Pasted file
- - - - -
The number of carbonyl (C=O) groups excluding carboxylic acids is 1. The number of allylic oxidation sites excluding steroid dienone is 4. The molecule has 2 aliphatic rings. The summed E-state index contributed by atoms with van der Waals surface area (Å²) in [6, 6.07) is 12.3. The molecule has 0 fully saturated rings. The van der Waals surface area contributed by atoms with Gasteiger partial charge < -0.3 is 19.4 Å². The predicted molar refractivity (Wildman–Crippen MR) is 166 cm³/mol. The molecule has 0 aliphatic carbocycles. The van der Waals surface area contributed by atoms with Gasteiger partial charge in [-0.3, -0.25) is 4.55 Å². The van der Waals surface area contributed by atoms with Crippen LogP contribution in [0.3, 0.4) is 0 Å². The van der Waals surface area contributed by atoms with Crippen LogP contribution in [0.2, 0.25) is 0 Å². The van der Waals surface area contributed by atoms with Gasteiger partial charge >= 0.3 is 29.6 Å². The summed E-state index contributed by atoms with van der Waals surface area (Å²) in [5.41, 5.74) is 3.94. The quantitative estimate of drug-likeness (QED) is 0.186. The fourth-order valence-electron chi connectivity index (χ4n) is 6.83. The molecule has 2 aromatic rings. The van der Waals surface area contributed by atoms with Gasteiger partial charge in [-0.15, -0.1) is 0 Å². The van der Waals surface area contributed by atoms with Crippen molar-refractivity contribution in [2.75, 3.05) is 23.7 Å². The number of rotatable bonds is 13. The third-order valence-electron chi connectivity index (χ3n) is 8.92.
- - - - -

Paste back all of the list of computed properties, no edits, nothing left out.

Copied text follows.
The number of carbonyl (C=O) groups excluding carboxylic acids is 1. The number of allylic oxidation sites excluding steroid dienone is 4. The molecule has 2 aliphatic rings. The summed E-state index contributed by atoms with van der Waals surface area (Å²) in [6, 6.07) is 12.3. The molecule has 0 fully saturated rings. The van der Waals surface area contributed by atoms with Gasteiger partial charge < -0.3 is 19.4 Å². The predicted molar refractivity (Wildman–Crippen MR) is 166 cm³/mol. The molecule has 0 aliphatic carbocycles. The van der Waals surface area contributed by atoms with Gasteiger partial charge in [-0.3, -0.25) is 4.55 Å². The van der Waals surface area contributed by atoms with Crippen LogP contribution in [0.3, 0.4) is 0 Å². The van der Waals surface area contributed by atoms with Crippen LogP contribution in [0.2, 0.25) is 0 Å². The van der Waals surface area contributed by atoms with Gasteiger partial charge >= 0.3 is 29.6 Å². The summed E-state index contributed by atoms with van der Waals surface area (Å²) in [5.41, 5.74) is 3.94. The quantitative estimate of drug-likeness (QED) is 0.186. The fourth-order valence-electron chi connectivity index (χ4n) is 6.83. The molecule has 2 aromatic rings. The van der Waals surface area contributed by atoms with Gasteiger partial charge in [-0.15, -0.1) is 0 Å². The van der Waals surface area contributed by atoms with Crippen molar-refractivity contribution in [2.75, 3.05) is 23.7 Å². The number of rotatable bonds is 13. The third-order valence-electron chi connectivity index (χ3n) is 8.92.